(A board spokesman said on Thursday that 4 percent of the agency’s open cases were waiting for body-camera video and that 12 cases were awaiting the outcome of internal police investigations into officers’ use of lethal force.)

Ms. Thelwell, who had been with the board for about 25 years, was one of the agency’s longest-serving employees. Ms. Napolitano had written several memos to agency executives detailing areas where it could improve.

The senior board employee who spoke on the condition of anonymity criticized the agency for laying off officials who collectively acted as an internal watchdog.

The employee also took issue with the timing of the cuts. The recent protests in the city, coupled with reports that spotlighted abuses in how the police responded to the demonstrations, underscored the board’s importance, said the employee, who also noted that voters in several cities had approved the creation or expansion of police oversight agencies.

“It should be a huge embarrassment and shame to the city when they hear about this,” the senior employee said.

The review board currently has 122 investigators and a budget of less than $20 million, according to a spokesman and the mayor’s management report.

Police have had fewer contacts with civilians than usual this year because of the pandemic, according to officials, and the review board has received fewer complaints so far this year than it did in 2019. Nearly half of 3,332 complaints filed this year were made during and after the protests, according to a monthly agency report.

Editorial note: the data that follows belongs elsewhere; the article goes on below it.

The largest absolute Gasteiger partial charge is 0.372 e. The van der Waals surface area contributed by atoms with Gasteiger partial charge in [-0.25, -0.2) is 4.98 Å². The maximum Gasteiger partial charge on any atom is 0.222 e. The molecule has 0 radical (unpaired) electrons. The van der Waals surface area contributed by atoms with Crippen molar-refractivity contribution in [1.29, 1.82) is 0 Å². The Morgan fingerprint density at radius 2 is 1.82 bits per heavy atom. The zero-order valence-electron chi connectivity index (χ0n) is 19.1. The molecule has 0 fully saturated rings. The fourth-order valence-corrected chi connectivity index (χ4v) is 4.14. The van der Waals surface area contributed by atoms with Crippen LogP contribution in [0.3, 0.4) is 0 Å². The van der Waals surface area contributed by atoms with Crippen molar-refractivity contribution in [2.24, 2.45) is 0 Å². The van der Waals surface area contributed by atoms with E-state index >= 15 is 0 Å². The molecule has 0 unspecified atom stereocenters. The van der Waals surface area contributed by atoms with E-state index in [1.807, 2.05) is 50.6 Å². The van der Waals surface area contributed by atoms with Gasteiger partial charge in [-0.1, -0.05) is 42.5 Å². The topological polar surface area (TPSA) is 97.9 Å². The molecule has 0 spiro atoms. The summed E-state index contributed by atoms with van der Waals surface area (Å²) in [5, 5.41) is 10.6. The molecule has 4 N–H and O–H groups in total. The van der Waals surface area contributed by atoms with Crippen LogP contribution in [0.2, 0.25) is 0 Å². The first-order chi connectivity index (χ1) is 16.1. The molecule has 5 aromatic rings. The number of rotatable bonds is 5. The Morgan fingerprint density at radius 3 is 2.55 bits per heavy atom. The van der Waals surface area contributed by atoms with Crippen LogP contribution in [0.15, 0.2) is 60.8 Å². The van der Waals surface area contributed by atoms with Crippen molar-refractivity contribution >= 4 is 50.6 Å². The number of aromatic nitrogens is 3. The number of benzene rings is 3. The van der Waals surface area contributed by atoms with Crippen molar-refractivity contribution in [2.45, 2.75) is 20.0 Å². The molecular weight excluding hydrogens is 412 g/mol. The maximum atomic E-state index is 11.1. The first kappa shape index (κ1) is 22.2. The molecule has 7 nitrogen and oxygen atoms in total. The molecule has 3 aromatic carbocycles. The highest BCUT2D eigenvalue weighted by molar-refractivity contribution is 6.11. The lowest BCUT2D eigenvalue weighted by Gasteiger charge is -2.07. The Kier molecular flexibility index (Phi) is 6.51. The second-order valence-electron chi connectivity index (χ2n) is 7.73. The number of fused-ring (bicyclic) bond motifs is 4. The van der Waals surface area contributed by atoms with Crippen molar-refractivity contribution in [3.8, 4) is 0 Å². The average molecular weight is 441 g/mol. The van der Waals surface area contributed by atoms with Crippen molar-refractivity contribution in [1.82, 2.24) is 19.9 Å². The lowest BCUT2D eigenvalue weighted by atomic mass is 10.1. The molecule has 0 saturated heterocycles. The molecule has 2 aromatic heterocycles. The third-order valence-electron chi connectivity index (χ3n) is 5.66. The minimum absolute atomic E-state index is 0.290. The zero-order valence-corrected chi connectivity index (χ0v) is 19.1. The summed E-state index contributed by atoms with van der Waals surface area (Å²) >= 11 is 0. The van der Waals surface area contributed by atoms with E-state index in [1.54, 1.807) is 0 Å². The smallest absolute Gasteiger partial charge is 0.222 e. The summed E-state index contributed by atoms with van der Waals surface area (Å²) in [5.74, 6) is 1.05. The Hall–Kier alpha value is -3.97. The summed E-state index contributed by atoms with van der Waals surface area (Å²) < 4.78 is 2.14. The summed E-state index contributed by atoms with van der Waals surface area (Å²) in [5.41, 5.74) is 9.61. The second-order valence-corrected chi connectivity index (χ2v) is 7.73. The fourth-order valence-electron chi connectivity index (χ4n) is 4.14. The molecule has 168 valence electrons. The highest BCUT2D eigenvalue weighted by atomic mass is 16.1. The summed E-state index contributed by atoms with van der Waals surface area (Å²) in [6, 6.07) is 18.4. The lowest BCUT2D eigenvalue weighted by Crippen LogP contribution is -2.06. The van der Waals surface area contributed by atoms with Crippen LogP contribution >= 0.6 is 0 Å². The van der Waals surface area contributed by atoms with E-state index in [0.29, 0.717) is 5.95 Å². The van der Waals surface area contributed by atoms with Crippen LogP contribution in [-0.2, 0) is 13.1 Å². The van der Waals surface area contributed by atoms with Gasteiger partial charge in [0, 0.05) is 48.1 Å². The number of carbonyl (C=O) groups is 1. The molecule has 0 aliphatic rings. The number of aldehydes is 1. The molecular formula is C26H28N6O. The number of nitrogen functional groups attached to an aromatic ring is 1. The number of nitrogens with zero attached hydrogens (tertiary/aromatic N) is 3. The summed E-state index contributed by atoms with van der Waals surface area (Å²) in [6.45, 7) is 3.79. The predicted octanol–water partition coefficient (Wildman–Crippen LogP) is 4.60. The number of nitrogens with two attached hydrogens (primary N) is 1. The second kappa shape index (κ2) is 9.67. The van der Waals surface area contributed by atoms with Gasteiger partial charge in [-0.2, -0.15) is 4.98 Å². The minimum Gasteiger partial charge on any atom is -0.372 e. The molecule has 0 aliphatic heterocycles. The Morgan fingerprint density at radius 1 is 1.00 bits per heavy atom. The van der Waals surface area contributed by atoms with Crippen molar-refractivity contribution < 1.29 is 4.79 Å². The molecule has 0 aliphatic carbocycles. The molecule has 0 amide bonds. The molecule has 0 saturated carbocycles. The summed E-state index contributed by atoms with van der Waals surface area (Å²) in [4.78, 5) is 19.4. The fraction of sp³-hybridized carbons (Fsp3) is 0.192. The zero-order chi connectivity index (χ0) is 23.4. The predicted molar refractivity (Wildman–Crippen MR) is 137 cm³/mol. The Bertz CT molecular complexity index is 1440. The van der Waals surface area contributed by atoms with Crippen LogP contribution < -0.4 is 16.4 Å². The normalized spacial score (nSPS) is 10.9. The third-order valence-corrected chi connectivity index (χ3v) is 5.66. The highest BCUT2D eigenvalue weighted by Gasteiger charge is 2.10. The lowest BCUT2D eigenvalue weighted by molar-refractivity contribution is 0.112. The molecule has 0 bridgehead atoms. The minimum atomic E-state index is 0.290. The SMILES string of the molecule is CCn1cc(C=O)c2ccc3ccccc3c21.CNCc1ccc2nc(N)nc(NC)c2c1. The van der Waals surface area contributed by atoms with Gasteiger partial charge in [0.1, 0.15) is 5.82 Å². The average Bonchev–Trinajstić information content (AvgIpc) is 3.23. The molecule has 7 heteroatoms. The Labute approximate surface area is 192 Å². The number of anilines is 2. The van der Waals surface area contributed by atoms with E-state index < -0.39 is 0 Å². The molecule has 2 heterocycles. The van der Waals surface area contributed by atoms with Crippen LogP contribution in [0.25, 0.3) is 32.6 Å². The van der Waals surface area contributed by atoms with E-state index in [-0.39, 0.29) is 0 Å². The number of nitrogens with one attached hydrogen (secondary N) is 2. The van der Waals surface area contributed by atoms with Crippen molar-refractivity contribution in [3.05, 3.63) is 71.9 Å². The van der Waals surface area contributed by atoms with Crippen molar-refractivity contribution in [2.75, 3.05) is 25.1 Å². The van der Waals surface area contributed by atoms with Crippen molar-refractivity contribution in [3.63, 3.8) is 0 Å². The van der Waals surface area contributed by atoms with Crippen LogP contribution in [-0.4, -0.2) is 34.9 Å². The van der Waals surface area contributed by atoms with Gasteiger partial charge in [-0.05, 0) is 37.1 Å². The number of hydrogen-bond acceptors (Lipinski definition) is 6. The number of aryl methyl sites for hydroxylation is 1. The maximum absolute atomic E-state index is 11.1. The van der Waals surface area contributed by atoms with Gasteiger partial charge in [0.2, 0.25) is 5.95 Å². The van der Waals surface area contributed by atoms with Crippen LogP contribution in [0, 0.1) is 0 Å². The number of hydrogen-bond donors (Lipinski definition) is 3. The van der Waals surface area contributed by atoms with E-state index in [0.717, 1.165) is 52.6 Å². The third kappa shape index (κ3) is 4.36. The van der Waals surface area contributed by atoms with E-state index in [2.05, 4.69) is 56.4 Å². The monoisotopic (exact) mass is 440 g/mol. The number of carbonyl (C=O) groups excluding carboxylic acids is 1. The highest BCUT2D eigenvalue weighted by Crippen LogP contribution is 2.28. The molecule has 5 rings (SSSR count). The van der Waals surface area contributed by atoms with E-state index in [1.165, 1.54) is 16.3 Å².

The average time it takes investigators to complete an investigation has risen from about eight months in 2019 to more than nine months this year, which the review board has attributed to the growing role of video in examining complaints. Investigators must often find and watch hours of video, a task that has become more time-consuming since the protests.

The agency does not have the power to discipline officers. Instead, it makes recommendations to the Police Department and, in the most serious cases, prosecutes officers before an administrative judge. The police commissioner has the final say on discipline.

The board has 18 months to investigate cases and make recommendations, and delays can cause cases to be closed before inquiries are complete.

Over the summer, the board threatened to bring charges against officers who refused to show up for remote interviews with investigators after the Police Department declined for weeks to take action on the matter. The department eventually ordered the officers to comply.

Like Ms. Thelwell, Mr. Duerr was among the agency’s longest-serving employees and, like her, he was an expert on the Police Department and the disciplinary process, Mr. Case said.

“These are people who have deep institutional knowledge spanning multiple executive directors, multiple police commissioners, multiple mayors, on how to obtain and present evidence of police misconduct,” he said. “It doesn’t seem that there’s any reasonable reason to choose these people to terminate, except to retaliate against them for something.”

Published at Thu, 12 Nov 2020 19:31:00 +0000